Re: Electrical noise removal

Started by Neil Jepsen June 30, 2003
Conrad
1. The BX24 must have a voltage regulator between the battery and the
PCB, preferably about 8volts output ( to give enough head room for the
regulator), and power the BX24 on pin 24 with +8. ( you could use a low
dropout 12v regulator)
2. The battery connection (for the bx24) should go directly to the
battery, not the ign or other 12volt supply that might have other stuff
on it. Put a 2A fuse in the line, close to the car battery.
3. The earth line ( 0v) should go to the battery-ve, not to the car
body.
4.Put a 100uf and several 0.1 uF capacitors to 0v on the input side of
the voltage regulator.
5. Put a 10uF and several 0.1 uF capacitors on the output side of the
reguulator.
6. A ferrite choke wouldn't hurt on the input to the regulator if you
have one.
7, If you are still having problems, try sheilded cable into and out off
the BX24 for the power supply leads and all the I/O leads ( last resort)

I have found the BX24 very immune to noise...I have several in terrible
environments ( eg driving 10Kw speed controllers with 10Kw motors),
without any problems. 400volt relays and contactors are a bit more of a
problem.
neil
Conrad A***** wrote:

> I am using a BX24 in an automotive application, I am powering it
> directly off the battery. I know microelectronics are sensitive to
> electrical noise and I am getting some glitchy behavior from my BX24
> with the car running. I was wondering what steps I could do to
> prevent this noise?
>
> Conrad Andres > Yahoo! Groups Sponsor


>
>





Thanks Conrad. Lets know how you go.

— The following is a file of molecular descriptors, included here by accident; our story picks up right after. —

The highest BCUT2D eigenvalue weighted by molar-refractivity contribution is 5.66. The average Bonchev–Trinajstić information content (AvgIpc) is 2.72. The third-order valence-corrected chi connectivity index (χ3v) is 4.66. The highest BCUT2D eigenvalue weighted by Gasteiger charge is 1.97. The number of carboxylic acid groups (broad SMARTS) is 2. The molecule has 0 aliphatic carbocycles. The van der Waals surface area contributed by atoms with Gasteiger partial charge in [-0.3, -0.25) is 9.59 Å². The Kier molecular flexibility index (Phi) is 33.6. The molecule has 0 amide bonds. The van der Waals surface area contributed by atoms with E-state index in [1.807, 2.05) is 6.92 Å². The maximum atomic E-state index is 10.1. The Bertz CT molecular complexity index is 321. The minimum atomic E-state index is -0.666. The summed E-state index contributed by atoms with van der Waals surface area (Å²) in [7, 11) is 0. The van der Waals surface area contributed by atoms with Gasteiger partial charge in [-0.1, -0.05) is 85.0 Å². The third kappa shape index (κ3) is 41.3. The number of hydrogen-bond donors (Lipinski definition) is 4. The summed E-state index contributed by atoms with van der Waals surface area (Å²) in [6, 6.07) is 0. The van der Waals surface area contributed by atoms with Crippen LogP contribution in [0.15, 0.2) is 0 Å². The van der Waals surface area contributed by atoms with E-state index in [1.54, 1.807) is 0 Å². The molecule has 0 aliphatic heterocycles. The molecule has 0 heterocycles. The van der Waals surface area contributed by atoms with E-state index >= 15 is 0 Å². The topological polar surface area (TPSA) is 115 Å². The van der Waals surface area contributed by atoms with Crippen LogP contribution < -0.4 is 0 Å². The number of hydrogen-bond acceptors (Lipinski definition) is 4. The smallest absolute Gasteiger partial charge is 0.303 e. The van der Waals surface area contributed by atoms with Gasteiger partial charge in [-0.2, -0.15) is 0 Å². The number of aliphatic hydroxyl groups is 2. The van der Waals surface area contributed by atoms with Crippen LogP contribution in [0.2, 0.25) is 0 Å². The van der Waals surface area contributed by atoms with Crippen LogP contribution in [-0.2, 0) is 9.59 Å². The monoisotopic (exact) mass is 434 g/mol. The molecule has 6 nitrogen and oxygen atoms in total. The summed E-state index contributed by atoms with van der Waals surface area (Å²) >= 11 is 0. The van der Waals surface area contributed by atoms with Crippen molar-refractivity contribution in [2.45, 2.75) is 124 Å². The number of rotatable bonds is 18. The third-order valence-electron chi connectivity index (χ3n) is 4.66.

Conrad A***** wrote:

> Hey Neil so far so good, thanks for the help I appreciate it! For
> anyone who wants to know I did Steps #1, #4 and #5. Thanks again!
>
> Conrad Andres
>
> --- In , Neil Jepsen <njepsen@i...> wrote:
> > Conrad
> > 1. The BX24 must have a voltage regulator between the battery and
> the
> > PCB, preferably about 8volts output ( to give enough head room for
> the
> > regulator), and power the BX24 on pin 24 with +8. ( you could use
> a low
> > dropout 12v regulator)
> > 4.Put a 100uf and several 0.1 uF capacitors to 0v on the input
> side of
> > the voltage regulator.
> > 5. Put a 10uF and several 0.1 uF capacitors on the output side of
> the
> > reguulator. >
[click here]

>
>




The Choke would only go on the input side of the regulator and would
have another 0.047uF on its input side, to form a "pi" filter. The
function of the filter is to limit high frequency noise. The choke
would need to be capable of supplying all the current to the bx24 and
ancilliary circuits, which is only say 100mA. ( Any current hungrey
devices, relays etc should not be off the same supply anyway). A few
ferrite beads with several turns of 22swg wire will work for RF noise.
Alternatively you could wind 50 odd turns around a peice of ferrite rod
from a transistor radio antenna. The choke doesn't need a "voltage
rating". because it is only seeing about 15v DC.
Mark Newell wrote:

> Hi Neil,
>
> You wrote:
> .
> .
> .
> > 4.Put a 100uf and several 0.1 uF capacitors to 0v on the input side
> of
> > the voltage regulator.
> > 5. Put a 10uF and several 0.1 uF capacitors on the output side of
> the
> > reguulator.
> > 6. A ferrite choke wouldn't hurt on the input to the regulator if
> you
> > have one.
> .
> .
> .
> What would the "specifications" of the "ferrite ckoke" be and how does
> the
> specifications relate to volts, amps or noise frequency?? Since
> capacitors
> go on each side of the regulator, should there be chokes on both sides
> of
> the regulator for extra noise suppression?
>
> Thank you,
> Mark
>
> __________________________________ [Click Here!]